Tunes new and old

Two recent events in the city tried to raise the standard of musical performances with their content. In some ways, they were successful too. However, as it often happens, logistical arrangements hold programmes back from truly flourishing. For instance, a huge list of acknowledgements and vote of thanks to partners and additional background speeches can easily be woven into the main event, thus sparing the audiences' time and agony. Both these events partly failed to do this.

By Music - Samarjit Guha
  • Published 2.06.18
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Two recent events in the city tried to raise the standard of musical performances with their content. In some ways, they were successful too. However, as it often happens, logistical arrangements hold programmes back from truly flourishing. For instance, a huge list of acknowledgements and vote of thanks to partners and additional background speeches can easily be woven into the main event, thus sparing the audiences' time and agony. Both these events partly failed to do this.

At an event presented by ICCR at its Abanindranath Gallery (picture, top), noted singer of theatre songs, Devajit Bandopadhyay and wife, Riddhi, showcased a wide range of Bidyasundarer Gaan, many of which have been written by Bharatchandra Ray and composed by Nilmoni Samadar. These songs later became community songs. The audience was even told of the interest of the legendary musician, Krishna Chandra Dey, in using such songs for films. Of the litany of songs presented, " Gunasagaro nagaro" and "Malini tor rango dekhe"by Devajit stood out for the racy rendition and catchy lyrics. Devajit also gave his trademark punch to the Gopal Ray tune, "Amaar goti ki hobe bolo chaand bodoni",which caught the imagination of many.

Any session with Devajit and Riddhi can, apart from the music, be informative. Revealed on this occasion, for example, was no less than Michael Madhusudan Dutt's claim to one such song - " Ekhon ki aar nagor" (sung by Riddhi) - which was actually Bidyasundar's intellectual property right. Riddhi gave her dulcet tones a smooth run on this one as also in "Shuchikoro Chikonbala", quite similar to a popular Tagore song.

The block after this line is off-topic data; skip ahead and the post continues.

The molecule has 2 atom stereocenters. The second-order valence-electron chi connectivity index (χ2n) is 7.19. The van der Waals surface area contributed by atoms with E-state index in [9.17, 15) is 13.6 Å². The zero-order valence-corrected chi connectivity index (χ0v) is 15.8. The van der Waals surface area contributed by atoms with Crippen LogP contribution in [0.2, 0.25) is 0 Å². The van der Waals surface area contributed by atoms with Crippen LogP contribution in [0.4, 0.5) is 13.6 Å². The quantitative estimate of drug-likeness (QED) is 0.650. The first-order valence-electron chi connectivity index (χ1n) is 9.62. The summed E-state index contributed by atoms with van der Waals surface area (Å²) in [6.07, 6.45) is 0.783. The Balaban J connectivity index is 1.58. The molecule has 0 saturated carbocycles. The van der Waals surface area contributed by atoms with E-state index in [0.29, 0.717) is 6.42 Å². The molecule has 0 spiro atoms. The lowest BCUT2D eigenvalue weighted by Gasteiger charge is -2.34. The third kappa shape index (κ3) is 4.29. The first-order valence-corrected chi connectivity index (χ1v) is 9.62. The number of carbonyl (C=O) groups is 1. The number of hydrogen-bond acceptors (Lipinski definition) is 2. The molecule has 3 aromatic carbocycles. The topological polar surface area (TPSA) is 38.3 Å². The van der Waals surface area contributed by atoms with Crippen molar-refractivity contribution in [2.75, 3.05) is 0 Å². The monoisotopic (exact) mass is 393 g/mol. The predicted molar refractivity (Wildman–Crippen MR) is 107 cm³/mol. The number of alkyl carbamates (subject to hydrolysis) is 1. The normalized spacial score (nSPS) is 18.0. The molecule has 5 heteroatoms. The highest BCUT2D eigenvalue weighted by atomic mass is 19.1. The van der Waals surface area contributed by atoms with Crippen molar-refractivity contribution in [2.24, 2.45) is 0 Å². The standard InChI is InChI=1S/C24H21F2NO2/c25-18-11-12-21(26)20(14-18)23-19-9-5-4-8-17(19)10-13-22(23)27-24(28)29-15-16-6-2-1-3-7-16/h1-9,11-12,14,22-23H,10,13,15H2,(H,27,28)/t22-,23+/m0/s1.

Together, the duo made the evening quite enjoyable. A lot more was desired from those accompanying the pair on the keyboards. In fact, in settings like this, a simple harmonium and tabla are perhaps the best accompaniments. The beautiful boat motif (apparently carrying the romance of Bidya and Sundar) that decorated the performance area, executed by Swarup Bhattacharya of Maulana Azad Museum, deserves special mention.

The other event, Numerous Strings, held at the eastern quadrangle of Victoria Memorial Hall was a live performance of Rabindranath Tagore's hymns in English, composed in the Western musical format, that the singer-researcher, Debashish Raychaudhuri, found in the hymn book of the Unitarian Universalists during his visit to America in 2015. Debashish recorded these hymns in an album and also presented them to the audience recently (picture, above).

Supporting the lead singers, Debashish and Rohini Raychaudhuri, was the Kolkata Youth Orchestra, comprising first and second violinists, cellists and viola players, conducted by Sanjib Mondal. A brief but bright supporting stint from the young pianist, Pallab Pramanick, was noteworthy. Excellent choral support also came from the Voices of Kolkata, enhancing most of the songs by several bars.

Debashish brought in the title song, "Numerous strings" with atypical panache in his deep throated style while Rohini was at her best in " Sara jibon dilo aalo" (presented as a song close to the theme of the English hymns). Surprisingly, Debashish sounded a little shaky in this number, at least at the beginning; but he ended with quite a flourish. The father-daughter pair, along with the choral group, gave "Jagato jure" a great fillip - filling the quadrangle with haunting music. Debashish also read the poem "I remember my childhood" and sang "Now I recall my childhood"(a song version of the poem) and "Your mercy" - with tunes that were possibly collaborations between Tagore and Western musicians. Both left an indelible impact on the audience. Quite a crisp end to this rare evening, which included a release of the album comprising both English and Bengali hymns from Hindusthan Records.